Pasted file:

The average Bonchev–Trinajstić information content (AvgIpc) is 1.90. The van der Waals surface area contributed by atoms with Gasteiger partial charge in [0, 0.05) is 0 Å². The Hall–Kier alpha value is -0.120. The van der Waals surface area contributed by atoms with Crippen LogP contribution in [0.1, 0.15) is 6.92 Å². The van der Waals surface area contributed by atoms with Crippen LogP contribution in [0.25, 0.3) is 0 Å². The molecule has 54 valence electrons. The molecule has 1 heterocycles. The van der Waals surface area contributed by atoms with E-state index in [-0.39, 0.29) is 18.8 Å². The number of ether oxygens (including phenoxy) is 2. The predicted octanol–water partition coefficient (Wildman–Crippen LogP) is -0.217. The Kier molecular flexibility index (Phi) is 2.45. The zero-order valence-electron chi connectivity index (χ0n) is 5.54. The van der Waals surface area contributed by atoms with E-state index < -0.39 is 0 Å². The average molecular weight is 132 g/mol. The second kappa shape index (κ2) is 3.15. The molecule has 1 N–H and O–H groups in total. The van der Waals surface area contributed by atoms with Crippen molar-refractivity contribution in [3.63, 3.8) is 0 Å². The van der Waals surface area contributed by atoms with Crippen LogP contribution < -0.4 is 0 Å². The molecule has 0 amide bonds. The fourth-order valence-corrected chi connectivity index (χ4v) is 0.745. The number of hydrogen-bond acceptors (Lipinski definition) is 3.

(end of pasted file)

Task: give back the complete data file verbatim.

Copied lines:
The average Bonchev–Trinajstić information content (AvgIpc) is 1.90. The van der Waals surface area contributed by atoms with Gasteiger partial charge in [0, 0.05) is 0 Å². The Hall–Kier alpha value is -0.120. The van der Waals surface area contributed by atoms with Crippen LogP contribution in [0.1, 0.15) is 6.92 Å². The van der Waals surface area contributed by atoms with Crippen LogP contribution in [0.25, 0.3) is 0 Å². The molecule has 54 valence electrons. The molecule has 1 heterocycles. The van der Waals surface area contributed by atoms with E-state index in [-0.39, 0.29) is 18.8 Å². The number of ether oxygens (including phenoxy) is 2. The predicted octanol–water partition coefficient (Wildman–Crippen LogP) is -0.217. The Kier molecular flexibility index (Phi) is 2.45. The zero-order valence-electron chi connectivity index (χ0n) is 5.54. The van der Waals surface area contributed by atoms with E-state index < -0.39 is 0 Å². The average molecular weight is 132 g/mol. The second kappa shape index (κ2) is 3.15. The molecule has 1 N–H and O–H groups in total. The van der Waals surface area contributed by atoms with Crippen molar-refractivity contribution in [3.63, 3.8) is 0 Å². The van der Waals surface area contributed by atoms with Crippen LogP contribution < -0.4 is 0 Å². The molecule has 0 amide bonds. The fourth-order valence-corrected chi connectivity index (χ4v) is 0.745. The number of hydrogen-bond acceptors (Lipinski definition) is 3.